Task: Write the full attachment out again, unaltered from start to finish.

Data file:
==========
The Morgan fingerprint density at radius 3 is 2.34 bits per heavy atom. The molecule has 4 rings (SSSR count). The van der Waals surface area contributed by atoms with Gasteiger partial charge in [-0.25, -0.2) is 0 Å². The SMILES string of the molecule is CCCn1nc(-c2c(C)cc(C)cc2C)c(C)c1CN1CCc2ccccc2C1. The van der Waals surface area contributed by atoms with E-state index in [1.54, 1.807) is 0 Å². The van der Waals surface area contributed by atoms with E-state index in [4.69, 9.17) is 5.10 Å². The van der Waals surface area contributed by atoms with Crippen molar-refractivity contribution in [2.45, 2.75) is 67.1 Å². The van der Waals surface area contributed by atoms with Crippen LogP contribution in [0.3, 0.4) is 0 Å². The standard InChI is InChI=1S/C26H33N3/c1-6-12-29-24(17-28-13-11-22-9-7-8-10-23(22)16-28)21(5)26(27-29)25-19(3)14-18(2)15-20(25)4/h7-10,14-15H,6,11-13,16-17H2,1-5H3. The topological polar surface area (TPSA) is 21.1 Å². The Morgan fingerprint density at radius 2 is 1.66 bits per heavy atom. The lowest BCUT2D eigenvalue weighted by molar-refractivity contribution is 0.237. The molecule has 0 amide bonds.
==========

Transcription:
The Morgan fingerprint density at radius 3 is 2.34 bits per heavy atom. The molecule has 4 rings (SSSR count). The van der Waals surface area contributed by atoms with Gasteiger partial charge in [-0.25, -0.2) is 0 Å². The SMILES string of the molecule is CCCn1nc(-c2c(C)cc(C)cc2C)c(C)c1CN1CCc2ccccc2C1. The van der Waals surface area contributed by atoms with E-state index in [1.54, 1.807) is 0 Å². The van der Waals surface area contributed by atoms with E-state index in [4.69, 9.17) is 5.10 Å². The van der Waals surface area contributed by atoms with Crippen molar-refractivity contribution in [2.45, 2.75) is 67.1 Å². The van der Waals surface area contributed by atoms with Crippen LogP contribution in [0.3, 0.4) is 0 Å². The standard InChI is InChI=1S/C26H33N3/c1-6-12-29-24(17-28-13-11-22-9-7-8-10-23(22)16-28)21(5)26(27-29)25-19(3)14-18(2)15-20(25)4/h7-10,14-15H,6,11-13,16-17H2,1-5H3. The topological polar surface area (TPSA) is 21.1 Å². The Morgan fingerprint density at radius 2 is 1.66 bits per heavy atom. The lowest BCUT2D eigenvalue weighted by molar-refractivity contribution is 0.237. The molecule has 0 amide bonds.